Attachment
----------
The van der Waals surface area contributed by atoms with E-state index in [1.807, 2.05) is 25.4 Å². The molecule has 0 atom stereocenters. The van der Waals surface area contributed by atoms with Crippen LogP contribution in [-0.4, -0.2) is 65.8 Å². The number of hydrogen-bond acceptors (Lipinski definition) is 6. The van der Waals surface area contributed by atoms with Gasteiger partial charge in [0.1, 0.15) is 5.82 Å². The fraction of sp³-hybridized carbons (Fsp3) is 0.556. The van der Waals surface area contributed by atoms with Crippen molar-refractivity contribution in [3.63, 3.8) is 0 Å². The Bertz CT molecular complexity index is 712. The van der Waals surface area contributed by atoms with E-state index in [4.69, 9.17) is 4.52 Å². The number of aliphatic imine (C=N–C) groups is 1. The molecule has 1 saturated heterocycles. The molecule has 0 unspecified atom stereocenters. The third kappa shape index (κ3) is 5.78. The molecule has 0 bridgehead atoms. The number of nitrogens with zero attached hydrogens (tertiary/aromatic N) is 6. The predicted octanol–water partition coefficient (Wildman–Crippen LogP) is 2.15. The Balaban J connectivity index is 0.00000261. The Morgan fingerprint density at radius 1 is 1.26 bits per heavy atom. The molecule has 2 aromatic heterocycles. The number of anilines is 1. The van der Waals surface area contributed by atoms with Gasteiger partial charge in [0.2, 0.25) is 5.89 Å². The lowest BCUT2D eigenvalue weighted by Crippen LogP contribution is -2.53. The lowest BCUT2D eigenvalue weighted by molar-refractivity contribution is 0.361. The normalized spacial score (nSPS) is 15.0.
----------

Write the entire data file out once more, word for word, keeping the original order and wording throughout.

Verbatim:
The van der Waals surface area contributed by atoms with E-state index in [1.807, 2.05) is 25.4 Å². The molecule has 0 atom stereocenters. The van der Waals surface area contributed by atoms with Crippen LogP contribution in [-0.4, -0.2) is 65.8 Å². The number of hydrogen-bond acceptors (Lipinski definition) is 6. The van der Waals surface area contributed by atoms with Gasteiger partial charge in [0.1, 0.15) is 5.82 Å². The fraction of sp³-hybridized carbons (Fsp3) is 0.556. The van der Waals surface area contributed by atoms with Crippen molar-refractivity contribution in [3.63, 3.8) is 0 Å². The Bertz CT molecular complexity index is 712. The van der Waals surface area contributed by atoms with E-state index in [4.69, 9.17) is 4.52 Å². The number of aliphatic imine (C=N–C) groups is 1. The molecule has 1 saturated heterocycles. The molecule has 0 unspecified atom stereocenters. The third kappa shape index (κ3) is 5.78. The molecule has 0 bridgehead atoms. The number of nitrogens with zero attached hydrogens (tertiary/aromatic N) is 6. The predicted octanol–water partition coefficient (Wildman–Crippen LogP) is 2.15. The Balaban J connectivity index is 0.00000261. The Morgan fingerprint density at radius 1 is 1.26 bits per heavy atom. The molecule has 2 aromatic heterocycles. The number of anilines is 1. The van der Waals surface area contributed by atoms with Gasteiger partial charge in [0.2, 0.25) is 5.89 Å². The lowest BCUT2D eigenvalue weighted by Crippen LogP contribution is -2.53. The lowest BCUT2D eigenvalue weighted by molar-refractivity contribution is 0.361. The normalized spacial score (nSPS) is 15.0.